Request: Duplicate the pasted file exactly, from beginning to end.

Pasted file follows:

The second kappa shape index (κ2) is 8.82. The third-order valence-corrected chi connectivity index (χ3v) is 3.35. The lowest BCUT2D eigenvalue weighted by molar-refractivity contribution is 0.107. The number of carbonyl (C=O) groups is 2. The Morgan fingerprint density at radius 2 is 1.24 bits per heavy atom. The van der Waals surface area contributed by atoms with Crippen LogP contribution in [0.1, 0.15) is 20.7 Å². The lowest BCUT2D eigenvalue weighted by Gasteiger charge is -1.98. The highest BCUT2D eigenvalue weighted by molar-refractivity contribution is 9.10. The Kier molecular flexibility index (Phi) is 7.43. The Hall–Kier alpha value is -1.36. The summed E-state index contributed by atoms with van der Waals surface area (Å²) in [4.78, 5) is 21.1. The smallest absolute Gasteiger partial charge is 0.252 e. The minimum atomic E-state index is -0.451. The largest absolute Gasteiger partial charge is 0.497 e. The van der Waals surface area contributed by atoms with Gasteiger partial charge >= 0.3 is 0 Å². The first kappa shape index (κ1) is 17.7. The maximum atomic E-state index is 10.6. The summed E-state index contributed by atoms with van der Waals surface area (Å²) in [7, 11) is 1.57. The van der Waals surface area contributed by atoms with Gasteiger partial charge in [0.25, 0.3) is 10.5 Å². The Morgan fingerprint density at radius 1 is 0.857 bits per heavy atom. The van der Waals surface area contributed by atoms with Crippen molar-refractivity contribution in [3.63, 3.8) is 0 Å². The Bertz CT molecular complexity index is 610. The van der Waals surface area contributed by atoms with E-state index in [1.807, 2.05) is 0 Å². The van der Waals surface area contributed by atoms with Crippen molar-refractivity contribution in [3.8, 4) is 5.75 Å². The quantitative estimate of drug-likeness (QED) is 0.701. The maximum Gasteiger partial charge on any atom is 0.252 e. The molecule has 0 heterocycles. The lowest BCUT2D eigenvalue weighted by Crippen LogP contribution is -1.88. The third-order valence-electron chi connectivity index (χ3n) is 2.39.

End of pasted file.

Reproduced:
The second kappa shape index (κ2) is 8.82. The third-order valence-corrected chi connectivity index (χ3v) is 3.35. The lowest BCUT2D eigenvalue weighted by molar-refractivity contribution is 0.107. The number of carbonyl (C=O) groups is 2. The Morgan fingerprint density at radius 2 is 1.24 bits per heavy atom. The van der Waals surface area contributed by atoms with Crippen LogP contribution in [0.1, 0.15) is 20.7 Å². The lowest BCUT2D eigenvalue weighted by Gasteiger charge is -1.98. The highest BCUT2D eigenvalue weighted by molar-refractivity contribution is 9.10. The Kier molecular flexibility index (Phi) is 7.43. The Hall–Kier alpha value is -1.36. The summed E-state index contributed by atoms with van der Waals surface area (Å²) in [4.78, 5) is 21.1. The smallest absolute Gasteiger partial charge is 0.252 e. The minimum atomic E-state index is -0.451. The largest absolute Gasteiger partial charge is 0.497 e. The van der Waals surface area contributed by atoms with Gasteiger partial charge >= 0.3 is 0 Å². The first kappa shape index (κ1) is 17.7. The maximum atomic E-state index is 10.6. The summed E-state index contributed by atoms with van der Waals surface area (Å²) in [7, 11) is 1.57. The van der Waals surface area contributed by atoms with Gasteiger partial charge in [0.25, 0.3) is 10.5 Å². The Morgan fingerprint density at radius 1 is 0.857 bits per heavy atom. The van der Waals surface area contributed by atoms with Crippen molar-refractivity contribution in [3.63, 3.8) is 0 Å². The Bertz CT molecular complexity index is 610. The van der Waals surface area contributed by atoms with E-state index in [1.807, 2.05) is 0 Å². The van der Waals surface area contributed by atoms with Crippen molar-refractivity contribution in [3.8, 4) is 5.75 Å². The quantitative estimate of drug-likeness (QED) is 0.701. The maximum Gasteiger partial charge on any atom is 0.252 e. The molecule has 0 heterocycles. The lowest BCUT2D eigenvalue weighted by Crippen LogP contribution is -1.88. The third-order valence-electron chi connectivity index (χ3n) is 2.39.